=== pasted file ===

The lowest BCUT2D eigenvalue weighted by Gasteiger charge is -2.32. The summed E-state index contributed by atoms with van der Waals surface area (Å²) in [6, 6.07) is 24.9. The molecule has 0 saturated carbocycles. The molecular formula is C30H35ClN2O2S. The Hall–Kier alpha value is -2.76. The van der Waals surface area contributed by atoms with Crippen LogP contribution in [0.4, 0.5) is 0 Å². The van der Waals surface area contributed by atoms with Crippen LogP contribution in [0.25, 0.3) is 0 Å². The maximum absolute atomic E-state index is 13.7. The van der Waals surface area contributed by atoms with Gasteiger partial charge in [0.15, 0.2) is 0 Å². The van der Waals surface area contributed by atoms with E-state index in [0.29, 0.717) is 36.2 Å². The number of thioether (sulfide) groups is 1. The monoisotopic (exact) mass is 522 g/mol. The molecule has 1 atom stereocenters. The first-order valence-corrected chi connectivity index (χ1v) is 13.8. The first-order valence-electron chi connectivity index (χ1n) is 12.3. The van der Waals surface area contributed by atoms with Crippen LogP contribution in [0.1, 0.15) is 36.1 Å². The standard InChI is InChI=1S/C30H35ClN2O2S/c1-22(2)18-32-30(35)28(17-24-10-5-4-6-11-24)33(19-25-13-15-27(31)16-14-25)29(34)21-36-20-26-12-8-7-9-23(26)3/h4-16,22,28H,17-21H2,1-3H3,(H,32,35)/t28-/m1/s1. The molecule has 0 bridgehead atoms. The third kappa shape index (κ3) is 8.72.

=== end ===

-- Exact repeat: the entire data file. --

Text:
The lowest BCUT2D eigenvalue weighted by Gasteiger charge is -2.32. The summed E-state index contributed by atoms with van der Waals surface area (Å²) in [6, 6.07) is 24.9. The molecule has 0 saturated carbocycles. The molecular formula is C30H35ClN2O2S. The Hall–Kier alpha value is -2.76. The van der Waals surface area contributed by atoms with Crippen LogP contribution in [0.4, 0.5) is 0 Å². The van der Waals surface area contributed by atoms with Crippen LogP contribution in [0.25, 0.3) is 0 Å². The maximum absolute atomic E-state index is 13.7. The van der Waals surface area contributed by atoms with Gasteiger partial charge in [0.15, 0.2) is 0 Å². The van der Waals surface area contributed by atoms with E-state index in [0.29, 0.717) is 36.2 Å². The number of thioether (sulfide) groups is 1. The monoisotopic (exact) mass is 522 g/mol. The molecule has 1 atom stereocenters. The first-order valence-corrected chi connectivity index (χ1v) is 13.8. The first-order valence-electron chi connectivity index (χ1n) is 12.3. The van der Waals surface area contributed by atoms with Crippen LogP contribution in [0.1, 0.15) is 36.1 Å². The standard InChI is InChI=1S/C30H35ClN2O2S/c1-22(2)18-32-30(35)28(17-24-10-5-4-6-11-24)33(19-25-13-15-27(31)16-14-25)29(34)21-36-20-26-12-8-7-9-23(26)3/h4-16,22,28H,17-21H2,1-3H3,(H,32,35)/t28-/m1/s1. The molecule has 0 bridgehead atoms. The third kappa shape index (κ3) is 8.72.